Let me know what you think. Should these non-dairy drinks continue to be labeled as milk?

Advertisements

Read Full Post »

Before this year slips into the sunset, let’s take a quick look back at food-trends for the past year. Below are a few trends noted by culinary experts. Some of us may have lagged in these choices. If we haven’t incorporated them into our cooking, we can see what others have been up to.

Comfort Foods with an Asian Twist. Nothing like getting out of the doldrums by jazzing up everyday foods with a little zing. Within the past few years, favorite dishes showed up with touches of Korean kimchi and gochujang and Japanese dashi stock or Sriracha sauce (and no, I haven’t tried them). These products blend well with many comfort foods we’ve enjoyed through the years.

  • The New Butters. Now many butters are seasoned with favorite flavors that make a hit with bread or added into other dishes. Flavors vary from toasted sesame seed, to madeira, shiitake, lemon, and even double chocolate. Create your own unique flavors by softening butter and adding oregano, garlic, tarragon, or ginger.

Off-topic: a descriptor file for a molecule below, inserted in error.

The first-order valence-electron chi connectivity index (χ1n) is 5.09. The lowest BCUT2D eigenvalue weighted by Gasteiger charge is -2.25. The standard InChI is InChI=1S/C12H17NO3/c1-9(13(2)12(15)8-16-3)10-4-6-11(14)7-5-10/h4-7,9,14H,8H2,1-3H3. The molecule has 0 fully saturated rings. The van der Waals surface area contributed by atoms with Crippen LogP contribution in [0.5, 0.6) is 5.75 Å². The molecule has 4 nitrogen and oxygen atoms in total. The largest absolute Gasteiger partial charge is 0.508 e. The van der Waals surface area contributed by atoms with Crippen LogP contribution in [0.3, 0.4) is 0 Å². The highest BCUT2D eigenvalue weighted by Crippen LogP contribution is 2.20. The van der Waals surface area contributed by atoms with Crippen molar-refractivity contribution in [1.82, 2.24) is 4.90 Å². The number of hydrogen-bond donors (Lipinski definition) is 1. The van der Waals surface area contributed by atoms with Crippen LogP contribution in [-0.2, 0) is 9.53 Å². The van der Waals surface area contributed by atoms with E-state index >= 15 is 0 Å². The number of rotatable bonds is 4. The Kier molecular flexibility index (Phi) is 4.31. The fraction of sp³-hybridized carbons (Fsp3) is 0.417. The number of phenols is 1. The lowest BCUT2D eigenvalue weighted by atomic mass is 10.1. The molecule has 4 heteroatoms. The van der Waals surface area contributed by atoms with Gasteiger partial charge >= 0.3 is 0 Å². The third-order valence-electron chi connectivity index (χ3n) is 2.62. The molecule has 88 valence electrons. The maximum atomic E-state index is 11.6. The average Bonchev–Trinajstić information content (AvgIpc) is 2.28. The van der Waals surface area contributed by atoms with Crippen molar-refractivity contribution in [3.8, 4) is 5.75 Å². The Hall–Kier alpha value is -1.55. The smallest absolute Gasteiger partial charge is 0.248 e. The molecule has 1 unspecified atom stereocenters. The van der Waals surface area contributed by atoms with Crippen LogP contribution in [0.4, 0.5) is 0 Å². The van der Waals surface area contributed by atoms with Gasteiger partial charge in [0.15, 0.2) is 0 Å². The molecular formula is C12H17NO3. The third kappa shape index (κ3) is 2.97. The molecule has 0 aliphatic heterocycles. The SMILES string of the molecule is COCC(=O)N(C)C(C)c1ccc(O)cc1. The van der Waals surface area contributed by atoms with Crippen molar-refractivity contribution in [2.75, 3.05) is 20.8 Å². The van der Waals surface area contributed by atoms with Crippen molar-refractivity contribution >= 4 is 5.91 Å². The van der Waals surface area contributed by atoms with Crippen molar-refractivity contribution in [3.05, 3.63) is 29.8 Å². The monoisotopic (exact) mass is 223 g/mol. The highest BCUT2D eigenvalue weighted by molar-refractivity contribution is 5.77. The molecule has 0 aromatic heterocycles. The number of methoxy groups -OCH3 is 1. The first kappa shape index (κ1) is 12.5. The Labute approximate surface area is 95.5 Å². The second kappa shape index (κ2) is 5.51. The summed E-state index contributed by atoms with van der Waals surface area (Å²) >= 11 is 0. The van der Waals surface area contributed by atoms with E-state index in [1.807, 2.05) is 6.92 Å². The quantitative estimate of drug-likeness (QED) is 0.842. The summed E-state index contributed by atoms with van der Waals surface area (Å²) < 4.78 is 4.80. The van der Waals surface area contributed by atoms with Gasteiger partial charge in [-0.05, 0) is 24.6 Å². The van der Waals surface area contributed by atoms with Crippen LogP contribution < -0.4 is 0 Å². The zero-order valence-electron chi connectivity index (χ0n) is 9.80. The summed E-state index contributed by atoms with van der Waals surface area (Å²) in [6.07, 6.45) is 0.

• Ubiquitous Coconut. Coconut seems to be everywhere. The meat of coconut, a long-time staple in many kitchens, now takes center front with coconut milk. Also, look for chips, spreads, and vinegar as well as coconut flour.
  • Dukah. This blend may contain nuts, black pepper, coriander, fennel, cumin, and other spices. Ingredients vary by the chef. These blends add crunch and pizzazz to many dishes.
  • Farm-raised Fish. While wild varieties had their heyday, American fish farms are more likely to have better controlled health and safety measures. As one indirectly involved with catfish farming for nearly thirty years, my husband insists on local farm-raised fish when we eat out or purchase. Others may want to take notice. Quality and taste are so much better.

The list goes on, but these foods were trending this past year and probably, will find favor in the coming year. Forecasters predict more consumption of goat meat, and in select markets, sherry is expected to become a potential trendy item for 2017. Try these new food experiences. Whatever your choices for the new year, make them healthy.

Image result for 2016-2017 free clip art

Read Full Post »